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“Psst.”

So I guess it’s up to me.

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The Baby Squirrel

 

When we went out last Thursday morning for our too-early first walk of the day, Cricket found something. At first I thought it was a dead mouse. Cricket has found dead mice a number of times, because we have feral cats on the property who are allowed to stay because of their great mousing skills. So, I thought it was a dead mouse and I yanked Cricket away from it quickly. It was curled up a few feet away from one of the huge trees on the property, up in the lightly wooded area where we are encouraged to walk the dogs. Butterfly did her usual standing around and listening to the raindrops thing – oh yeah, it was raining, lightly by then, after a night of heavy rain – and it was a lovely sound, the way the rain drops hit the leaves far over our heads. But I was still getting wet. The girls both did their business, and we were on our way back out of the woods when I thought I saw the dead mouse move an arm. I stepped a little bit closer, but I’m afraid of dead things so not too close, and that’s when I realized that it was a tiny squirrel and not a mouse, with a big head, and grey and white fur, and not only was one arm moving, the tiny squirrel was breathing. It was alive.

I wasn’t sure what to do. I had to take the girls back inside, out of the train, first and foremost. I left them standing in the hallway while I went down to the basement to throw away their bag-o-poop, and I looked through the pile of Amazon shipping boxes outside the garbage room. I like ordering things, but I am nothing compared to my next door neighbors (with the new baby) who have ordered so many things that they now have to move into a house to make room for all of it. I chose a small, shallow box, with the new-fangled air-pillow box-filler stuff, and I popped the pillows to use it as a squirrel grabber, in case it really was dead and only seemed to be moving because of the wind and rain, but also as a temporary blanket, in case it was actually alive.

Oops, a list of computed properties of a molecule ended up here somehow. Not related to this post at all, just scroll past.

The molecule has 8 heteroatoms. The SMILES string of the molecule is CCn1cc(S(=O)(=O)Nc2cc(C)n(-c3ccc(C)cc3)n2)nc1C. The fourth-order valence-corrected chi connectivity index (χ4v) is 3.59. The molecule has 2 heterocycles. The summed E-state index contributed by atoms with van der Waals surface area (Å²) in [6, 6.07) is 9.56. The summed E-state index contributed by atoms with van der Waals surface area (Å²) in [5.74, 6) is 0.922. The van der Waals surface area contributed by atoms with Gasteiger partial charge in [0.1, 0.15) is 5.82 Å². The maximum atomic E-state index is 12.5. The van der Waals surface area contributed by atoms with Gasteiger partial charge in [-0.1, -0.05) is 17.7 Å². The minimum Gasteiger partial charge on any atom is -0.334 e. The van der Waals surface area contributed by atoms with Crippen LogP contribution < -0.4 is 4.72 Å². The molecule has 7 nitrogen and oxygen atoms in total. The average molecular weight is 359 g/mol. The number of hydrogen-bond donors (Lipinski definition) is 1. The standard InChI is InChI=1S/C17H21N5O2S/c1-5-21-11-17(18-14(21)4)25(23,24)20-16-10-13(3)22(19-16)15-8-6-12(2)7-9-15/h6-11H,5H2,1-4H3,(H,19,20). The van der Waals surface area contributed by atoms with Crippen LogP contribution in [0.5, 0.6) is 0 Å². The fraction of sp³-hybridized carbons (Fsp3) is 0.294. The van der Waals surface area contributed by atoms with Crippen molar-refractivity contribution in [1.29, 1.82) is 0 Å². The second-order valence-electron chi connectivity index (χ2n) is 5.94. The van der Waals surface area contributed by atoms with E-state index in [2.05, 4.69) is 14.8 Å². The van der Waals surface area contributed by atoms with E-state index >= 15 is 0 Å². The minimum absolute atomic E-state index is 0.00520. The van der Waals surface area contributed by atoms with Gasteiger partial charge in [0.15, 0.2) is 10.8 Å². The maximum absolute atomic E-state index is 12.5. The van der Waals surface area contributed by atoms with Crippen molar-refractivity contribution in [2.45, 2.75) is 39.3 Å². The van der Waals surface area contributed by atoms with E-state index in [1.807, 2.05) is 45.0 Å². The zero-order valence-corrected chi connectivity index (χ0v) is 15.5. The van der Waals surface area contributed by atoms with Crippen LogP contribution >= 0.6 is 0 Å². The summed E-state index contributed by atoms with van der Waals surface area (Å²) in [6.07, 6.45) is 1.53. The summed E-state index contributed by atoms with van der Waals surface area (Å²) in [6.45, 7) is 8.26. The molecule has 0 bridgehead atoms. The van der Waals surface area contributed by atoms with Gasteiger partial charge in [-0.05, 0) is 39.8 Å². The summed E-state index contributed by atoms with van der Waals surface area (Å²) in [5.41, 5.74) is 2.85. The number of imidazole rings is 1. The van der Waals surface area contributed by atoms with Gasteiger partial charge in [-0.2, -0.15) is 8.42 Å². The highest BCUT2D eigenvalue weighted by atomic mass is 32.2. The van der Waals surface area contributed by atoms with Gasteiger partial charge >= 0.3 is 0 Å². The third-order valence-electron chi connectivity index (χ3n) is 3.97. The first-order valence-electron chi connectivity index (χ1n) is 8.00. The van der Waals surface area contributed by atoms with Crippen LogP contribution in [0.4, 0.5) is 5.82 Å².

The girls watched me through the glass front door of our building as I went back out into the rain, and up the hill, to where Cricket had found the baby squirrel. It was still there, and still getting rained on, and still faintly breathing and moving an arm, but just barely. I picked it up carefully, all the time worrying that I should leave it there, to die a natural death, or to be found by its Mom after whatever calamity had sent her away. But it was alive, and I couldn’t just leave it there to die.

I took the box of baby squirrel inside to the girls, and we walked up the stairs and into the apartment, and that’s when I realized that I had to wake up my mom. She’s not a fan of early mornings, and I would have let her sleep through the drama, except that I knew I’d have to leave for my internship in less than an hour, and I needed her help.

 

As soon as Mom saw the baby squirrel, breathing in the shallow box on the dining room table, she was wide awake and in Mommy mode. She took the baby out of the box and wrapped it in warmed up towels and held it while I googled. There are surprisingly specific and comprehensive baby squirrel manuals online. One was long and alarmist – with the basic gist being that I should have left her out there in the rain to die. The other manual was shorter, simpler, and more hopeful.

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Then Mom called our vet’s office to ask them what to do. The woman who answered the phone said that they’d stopped working with their wildlife specialist and had no other recommendations, and, really, the baby squirrel was going to die. Mom persisted, though, and looked up other wildlife groups she’d heard of in the area, and left messages for them on email and voicemail. In the meantime, we prepared the rehydrating solution recommended in the baby squirrel guide and then and I used Butterfly’s supply of liquid medicine syringes to start bringing the baby back to life.